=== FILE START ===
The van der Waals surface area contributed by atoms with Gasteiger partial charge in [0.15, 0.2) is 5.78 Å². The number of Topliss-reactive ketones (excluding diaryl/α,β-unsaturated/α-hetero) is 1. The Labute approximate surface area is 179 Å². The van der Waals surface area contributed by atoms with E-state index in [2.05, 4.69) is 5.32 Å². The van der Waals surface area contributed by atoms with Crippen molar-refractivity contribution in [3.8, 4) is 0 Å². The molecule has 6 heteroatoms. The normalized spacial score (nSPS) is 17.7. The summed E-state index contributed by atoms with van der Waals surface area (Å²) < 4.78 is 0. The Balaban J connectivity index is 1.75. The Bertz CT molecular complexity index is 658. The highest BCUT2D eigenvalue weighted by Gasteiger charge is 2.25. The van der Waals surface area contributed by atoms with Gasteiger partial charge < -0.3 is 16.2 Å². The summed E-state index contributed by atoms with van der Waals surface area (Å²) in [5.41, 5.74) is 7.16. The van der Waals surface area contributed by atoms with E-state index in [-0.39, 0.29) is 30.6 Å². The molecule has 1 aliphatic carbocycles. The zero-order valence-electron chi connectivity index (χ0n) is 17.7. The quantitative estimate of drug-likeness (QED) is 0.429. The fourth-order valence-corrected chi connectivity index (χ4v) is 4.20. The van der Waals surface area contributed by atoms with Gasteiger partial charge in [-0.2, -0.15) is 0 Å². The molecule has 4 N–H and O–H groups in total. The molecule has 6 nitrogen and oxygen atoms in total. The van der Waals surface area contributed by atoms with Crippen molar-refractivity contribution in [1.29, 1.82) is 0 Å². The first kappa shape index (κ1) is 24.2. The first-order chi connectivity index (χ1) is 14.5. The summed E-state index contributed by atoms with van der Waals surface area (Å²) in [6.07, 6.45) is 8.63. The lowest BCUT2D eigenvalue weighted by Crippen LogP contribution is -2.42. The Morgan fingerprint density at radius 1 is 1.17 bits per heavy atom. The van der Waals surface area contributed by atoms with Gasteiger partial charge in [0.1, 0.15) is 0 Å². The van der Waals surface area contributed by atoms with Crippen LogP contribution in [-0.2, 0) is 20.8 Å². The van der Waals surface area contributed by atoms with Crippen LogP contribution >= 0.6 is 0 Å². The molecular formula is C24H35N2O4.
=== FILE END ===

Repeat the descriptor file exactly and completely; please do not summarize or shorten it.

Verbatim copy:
The van der Waals surface area contributed by atoms with Gasteiger partial charge in [0.15, 0.2) is 5.78 Å². The number of Topliss-reactive ketones (excluding diaryl/α,β-unsaturated/α-hetero) is 1. The Labute approximate surface area is 179 Å². The van der Waals surface area contributed by atoms with E-state index in [2.05, 4.69) is 5.32 Å². The van der Waals surface area contributed by atoms with Crippen molar-refractivity contribution in [3.8, 4) is 0 Å². The molecule has 6 heteroatoms. The normalized spacial score (nSPS) is 17.7. The summed E-state index contributed by atoms with van der Waals surface area (Å²) < 4.78 is 0. The Balaban J connectivity index is 1.75. The Bertz CT molecular complexity index is 658. The highest BCUT2D eigenvalue weighted by Gasteiger charge is 2.25. The van der Waals surface area contributed by atoms with Gasteiger partial charge < -0.3 is 16.2 Å². The summed E-state index contributed by atoms with van der Waals surface area (Å²) in [5.41, 5.74) is 7.16. The van der Waals surface area contributed by atoms with E-state index in [-0.39, 0.29) is 30.6 Å². The molecule has 1 aliphatic carbocycles. The zero-order valence-electron chi connectivity index (χ0n) is 17.7. The quantitative estimate of drug-likeness (QED) is 0.429. The fourth-order valence-corrected chi connectivity index (χ4v) is 4.20. The van der Waals surface area contributed by atoms with Gasteiger partial charge in [-0.2, -0.15) is 0 Å². The molecule has 4 N–H and O–H groups in total. The molecule has 6 nitrogen and oxygen atoms in total. The van der Waals surface area contributed by atoms with Crippen molar-refractivity contribution in [1.29, 1.82) is 0 Å². The first kappa shape index (κ1) is 24.2. The first-order chi connectivity index (χ1) is 14.5. The summed E-state index contributed by atoms with van der Waals surface area (Å²) in [6.07, 6.45) is 8.63. The lowest BCUT2D eigenvalue weighted by Crippen LogP contribution is -2.42. The Morgan fingerprint density at radius 1 is 1.17 bits per heavy atom. The van der Waals surface area contributed by atoms with Gasteiger partial charge in [0.1, 0.15) is 0 Å². The van der Waals surface area contributed by atoms with Crippen LogP contribution in [-0.2, 0) is 20.8 Å². The van der Waals surface area contributed by atoms with Crippen LogP contribution >= 0.6 is 0 Å². The molecular formula is C24H35N2O4.